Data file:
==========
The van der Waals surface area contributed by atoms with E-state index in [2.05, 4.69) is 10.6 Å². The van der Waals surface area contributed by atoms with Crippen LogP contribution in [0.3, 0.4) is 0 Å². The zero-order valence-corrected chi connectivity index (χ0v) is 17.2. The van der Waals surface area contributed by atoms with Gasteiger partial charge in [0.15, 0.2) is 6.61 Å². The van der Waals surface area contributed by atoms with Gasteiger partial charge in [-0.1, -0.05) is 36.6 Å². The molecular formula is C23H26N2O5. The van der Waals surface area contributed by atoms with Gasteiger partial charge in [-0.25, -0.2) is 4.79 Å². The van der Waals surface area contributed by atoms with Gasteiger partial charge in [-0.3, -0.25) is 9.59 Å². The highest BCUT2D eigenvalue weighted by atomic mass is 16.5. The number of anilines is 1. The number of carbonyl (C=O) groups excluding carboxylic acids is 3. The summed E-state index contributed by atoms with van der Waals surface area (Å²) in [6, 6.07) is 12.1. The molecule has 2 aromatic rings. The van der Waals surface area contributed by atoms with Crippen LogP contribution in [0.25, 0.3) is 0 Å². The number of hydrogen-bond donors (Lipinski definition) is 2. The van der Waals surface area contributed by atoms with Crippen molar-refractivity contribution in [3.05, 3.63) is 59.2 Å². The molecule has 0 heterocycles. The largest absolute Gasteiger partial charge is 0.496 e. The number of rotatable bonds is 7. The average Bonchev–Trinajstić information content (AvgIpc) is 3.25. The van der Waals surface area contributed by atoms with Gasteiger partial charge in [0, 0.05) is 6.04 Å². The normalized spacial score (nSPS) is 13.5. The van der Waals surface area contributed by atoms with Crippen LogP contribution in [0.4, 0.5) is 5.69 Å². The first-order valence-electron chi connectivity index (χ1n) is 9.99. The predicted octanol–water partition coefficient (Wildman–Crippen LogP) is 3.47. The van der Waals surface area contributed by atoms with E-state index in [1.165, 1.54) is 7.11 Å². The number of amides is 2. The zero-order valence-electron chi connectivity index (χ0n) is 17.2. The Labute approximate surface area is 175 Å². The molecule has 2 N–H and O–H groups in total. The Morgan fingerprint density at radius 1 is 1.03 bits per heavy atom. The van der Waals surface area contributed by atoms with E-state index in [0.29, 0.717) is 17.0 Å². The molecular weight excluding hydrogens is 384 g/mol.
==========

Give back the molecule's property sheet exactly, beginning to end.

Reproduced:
The van der Waals surface area contributed by atoms with E-state index in [2.05, 4.69) is 10.6 Å². The van der Waals surface area contributed by atoms with Crippen LogP contribution in [0.3, 0.4) is 0 Å². The zero-order valence-corrected chi connectivity index (χ0v) is 17.2. The van der Waals surface area contributed by atoms with Gasteiger partial charge in [0.15, 0.2) is 6.61 Å². The van der Waals surface area contributed by atoms with Gasteiger partial charge in [-0.1, -0.05) is 36.6 Å². The molecular formula is C23H26N2O5. The van der Waals surface area contributed by atoms with Gasteiger partial charge in [-0.25, -0.2) is 4.79 Å². The van der Waals surface area contributed by atoms with Gasteiger partial charge in [-0.3, -0.25) is 9.59 Å². The highest BCUT2D eigenvalue weighted by atomic mass is 16.5. The number of anilines is 1. The number of carbonyl (C=O) groups excluding carboxylic acids is 3. The summed E-state index contributed by atoms with van der Waals surface area (Å²) in [6, 6.07) is 12.1. The molecule has 2 aromatic rings. The van der Waals surface area contributed by atoms with Crippen LogP contribution in [0.25, 0.3) is 0 Å². The number of hydrogen-bond donors (Lipinski definition) is 2. The van der Waals surface area contributed by atoms with Crippen molar-refractivity contribution in [3.05, 3.63) is 59.2 Å². The molecule has 0 heterocycles. The largest absolute Gasteiger partial charge is 0.496 e. The number of rotatable bonds is 7. The average Bonchev–Trinajstić information content (AvgIpc) is 3.25. The van der Waals surface area contributed by atoms with Gasteiger partial charge in [0, 0.05) is 6.04 Å². The normalized spacial score (nSPS) is 13.5. The van der Waals surface area contributed by atoms with Crippen LogP contribution in [0.4, 0.5) is 5.69 Å². The first-order valence-electron chi connectivity index (χ1n) is 9.99. The predicted octanol–water partition coefficient (Wildman–Crippen LogP) is 3.47. The van der Waals surface area contributed by atoms with E-state index in [1.165, 1.54) is 7.11 Å². The number of amides is 2. The zero-order valence-electron chi connectivity index (χ0n) is 17.2. The Labute approximate surface area is 175 Å². The molecule has 2 N–H and O–H groups in total. The Morgan fingerprint density at radius 1 is 1.03 bits per heavy atom. The van der Waals surface area contributed by atoms with E-state index in [0.29, 0.717) is 17.0 Å². The molecular weight excluding hydrogens is 384 g/mol.